This was Finnick: a boy forced to grow up too quickly. The Capitol really liked to add insult to injury, by the most extreme means imaginable. First they force you to tear your own soul apart with murder, and then they steal away from you the privacy of your own body. What was left, when all that was taken? And yet Finnick had been strong enough to cling onto his old self, and it was that part of him I had grown to respect and admire and … and what?

"I'm disgusting," he said grimly.

"No, you're not," I said. Somehow, at some point, we had moved closer together, so it was quite easy for me to reach up and touch his hair, which was surprisingly soft. I gently took his hand because he was tugging furiously at his roots and I was scared he'd start ripping out his own hair and that would have been a shame. "You're not," I repeated softly.

"Yes, I am," he insisted, gripping my hand tightly and forcefully holding my gaze. "You dislike me, don't you?"

"No, I don't," I resolved. "I said I was assessing you, and now I'm done. And I've concluded that I think you're completely lovely, Finnick. You're a lovely person in a terrible situation. I mean, in the space of about ten minutes you managed to obliterate every reason I had for ever disliking you." He scrutinised my face. "It's true," I said, smiling timidly at him. "Even before, I liked you so much that I had to mentally remind myself why I shouldn't like you. But, now, I've got nothing. Well, you do confuse me a little. And you've made me curious as heck about your secrets and stuff. But that's nothing. You confuse me, but I like you."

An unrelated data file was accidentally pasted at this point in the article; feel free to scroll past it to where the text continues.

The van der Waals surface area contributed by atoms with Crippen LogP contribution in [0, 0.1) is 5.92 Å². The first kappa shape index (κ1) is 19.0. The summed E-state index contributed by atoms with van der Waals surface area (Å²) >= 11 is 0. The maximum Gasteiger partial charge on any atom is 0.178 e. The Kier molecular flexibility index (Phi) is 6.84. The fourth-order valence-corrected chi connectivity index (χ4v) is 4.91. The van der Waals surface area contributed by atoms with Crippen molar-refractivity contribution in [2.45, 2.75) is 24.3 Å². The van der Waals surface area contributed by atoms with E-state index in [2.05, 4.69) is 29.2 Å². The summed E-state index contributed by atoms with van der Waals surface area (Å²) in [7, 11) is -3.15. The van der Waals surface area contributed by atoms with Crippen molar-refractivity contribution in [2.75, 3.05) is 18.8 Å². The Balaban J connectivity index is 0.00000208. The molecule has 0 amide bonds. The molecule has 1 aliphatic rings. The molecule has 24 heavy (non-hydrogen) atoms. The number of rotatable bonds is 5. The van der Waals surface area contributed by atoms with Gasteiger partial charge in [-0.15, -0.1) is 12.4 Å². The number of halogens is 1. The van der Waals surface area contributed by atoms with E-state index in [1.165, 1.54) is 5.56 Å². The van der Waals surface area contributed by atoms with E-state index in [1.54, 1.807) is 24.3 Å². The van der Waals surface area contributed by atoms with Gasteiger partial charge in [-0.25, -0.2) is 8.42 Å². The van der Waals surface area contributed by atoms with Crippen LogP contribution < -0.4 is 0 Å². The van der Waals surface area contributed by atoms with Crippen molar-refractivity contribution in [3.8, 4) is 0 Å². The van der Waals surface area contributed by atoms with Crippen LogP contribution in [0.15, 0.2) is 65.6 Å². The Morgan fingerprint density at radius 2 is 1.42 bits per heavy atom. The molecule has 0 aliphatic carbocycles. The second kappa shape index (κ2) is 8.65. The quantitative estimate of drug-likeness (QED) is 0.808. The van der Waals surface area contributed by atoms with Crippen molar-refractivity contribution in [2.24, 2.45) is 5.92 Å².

"You …?" he started faintly, and I felt myself begin to blush at my words. Hopefully he wouldn't think too much about exactly the sort of 'liking' I was talking about.

"I mean, I know it doesn't count for much," I added quickly, "but I definitely don't dislike you at all."

He sighed a little and looked up to meet my eyes closely. "That counts for plenty, Annie." He swallowed. "For some reason your opinion means a lot to me." I was just trying to figure out what that meant when he just said, "Hang on — I confuse you? You're the mental one who never makes any sense!"

"I told you before I'm not mental," I said.

"I don't really think you are, but you sure don't act like a seventeen year old."

"Well, you don't act much like a nineteen year old."

"This is very true. We have a lot in common, eh?" he whispered, smirking at me. I grinned, but his frown quickly reappeared. "But … I see you and Lance and on the one hand I'm jealous, you know? Because you guys seem so much younger and it makes me feel so old. I just wanna be a kid sometimes. And you're so sweet and pure and it just reminds me that I'm tainted. My innocence was just ripped — right from me …" He clenched his teeth, looking pale and sick. "But on the other hand, I think of what would happen to you if you won." His eyes flicked up to meet mine. "Would you still want for Lance to win?"